There’s Always a Catch 22.
More and more, I’m reading about travelers—be it for business or pleasure—getting ripped off. And sometimes that means big bucks.
For instance, what if something mechanical goes wrong with a rental car while you’re driving it? I understand and agree that a rental car company can hold me responsible for fixing the dent if I back into a parking meter. But what if the clutch fails? You may very well get a whopping bill for a new one, but the clutch shouldn’t fail! And if it does, how is that your fault?
What really rankles me is when the consumer gets screwed on a technicality.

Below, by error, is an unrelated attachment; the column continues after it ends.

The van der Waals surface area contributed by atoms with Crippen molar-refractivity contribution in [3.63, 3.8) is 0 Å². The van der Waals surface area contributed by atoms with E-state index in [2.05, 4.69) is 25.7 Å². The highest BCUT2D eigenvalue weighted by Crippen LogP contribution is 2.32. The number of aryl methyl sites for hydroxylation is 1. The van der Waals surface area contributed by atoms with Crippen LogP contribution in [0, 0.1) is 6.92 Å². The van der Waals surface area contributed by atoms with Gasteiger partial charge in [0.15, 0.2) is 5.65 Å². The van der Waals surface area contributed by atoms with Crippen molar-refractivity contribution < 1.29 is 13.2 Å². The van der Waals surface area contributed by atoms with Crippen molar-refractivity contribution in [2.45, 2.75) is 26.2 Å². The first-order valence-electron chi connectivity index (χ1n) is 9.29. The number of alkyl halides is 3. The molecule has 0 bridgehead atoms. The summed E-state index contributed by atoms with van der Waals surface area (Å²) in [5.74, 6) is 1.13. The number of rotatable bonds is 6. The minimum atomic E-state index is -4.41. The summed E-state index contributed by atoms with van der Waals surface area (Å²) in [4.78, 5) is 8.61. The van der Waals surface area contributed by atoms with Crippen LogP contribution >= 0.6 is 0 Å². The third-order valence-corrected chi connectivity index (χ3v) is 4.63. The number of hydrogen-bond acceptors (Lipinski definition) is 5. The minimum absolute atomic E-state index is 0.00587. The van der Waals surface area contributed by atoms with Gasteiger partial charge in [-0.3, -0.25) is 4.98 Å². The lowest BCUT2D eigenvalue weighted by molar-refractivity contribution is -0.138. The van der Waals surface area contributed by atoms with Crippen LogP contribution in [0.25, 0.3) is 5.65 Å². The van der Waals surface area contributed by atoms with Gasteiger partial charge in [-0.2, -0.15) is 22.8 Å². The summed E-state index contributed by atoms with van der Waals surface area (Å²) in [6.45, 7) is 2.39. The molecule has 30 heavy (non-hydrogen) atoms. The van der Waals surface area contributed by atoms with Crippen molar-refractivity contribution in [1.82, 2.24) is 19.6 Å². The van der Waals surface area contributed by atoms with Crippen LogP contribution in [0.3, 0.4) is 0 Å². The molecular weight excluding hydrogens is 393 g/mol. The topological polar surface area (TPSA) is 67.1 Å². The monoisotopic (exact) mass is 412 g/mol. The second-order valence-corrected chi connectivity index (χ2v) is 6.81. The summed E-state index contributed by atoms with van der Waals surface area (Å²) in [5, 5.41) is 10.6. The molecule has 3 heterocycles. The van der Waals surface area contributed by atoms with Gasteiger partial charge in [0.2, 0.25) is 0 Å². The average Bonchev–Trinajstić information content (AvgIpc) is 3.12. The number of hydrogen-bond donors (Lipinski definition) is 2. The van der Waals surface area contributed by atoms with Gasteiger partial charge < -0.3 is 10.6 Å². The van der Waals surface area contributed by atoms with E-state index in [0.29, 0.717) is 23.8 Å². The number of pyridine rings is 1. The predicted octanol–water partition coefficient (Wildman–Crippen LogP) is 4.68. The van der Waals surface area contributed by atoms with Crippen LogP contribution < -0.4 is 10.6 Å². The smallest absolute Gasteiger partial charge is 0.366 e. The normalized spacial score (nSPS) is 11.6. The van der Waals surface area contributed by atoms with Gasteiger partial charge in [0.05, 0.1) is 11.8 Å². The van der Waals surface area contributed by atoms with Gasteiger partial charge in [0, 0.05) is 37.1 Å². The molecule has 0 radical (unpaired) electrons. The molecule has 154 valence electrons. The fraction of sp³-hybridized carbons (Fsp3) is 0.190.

Case in point: last summer a group of migrant workers blocked the entrance to the tunnel on the French side of the English Channel. I was on a Eurostar train heading for London when the trouble broke out and we returned to Paris. Unfortunately, that caused me to be a no-show for that night at a London hotel. Ka-ching! I had reserved the room with my credit card and they charged me for that night’s lodging.
I have no quarrel with that. Those were the conditions. Besides, I had travel insurance. After I got home, I filed a claim for the $280 the London hotel charged my credit card.
Huh? Why? Because, said the representative of the insurance company, it was a “demonstration” that caused me to be a no-show at the London hotel and the policy I bought does not cover loss incurred as the result of demonstrations.
Then she added insult to injury by informing me that the policy does cover “disruptions”.
So I’m out $280, because the disruption (covered) was caused by a demonstration (not covered). Go figure!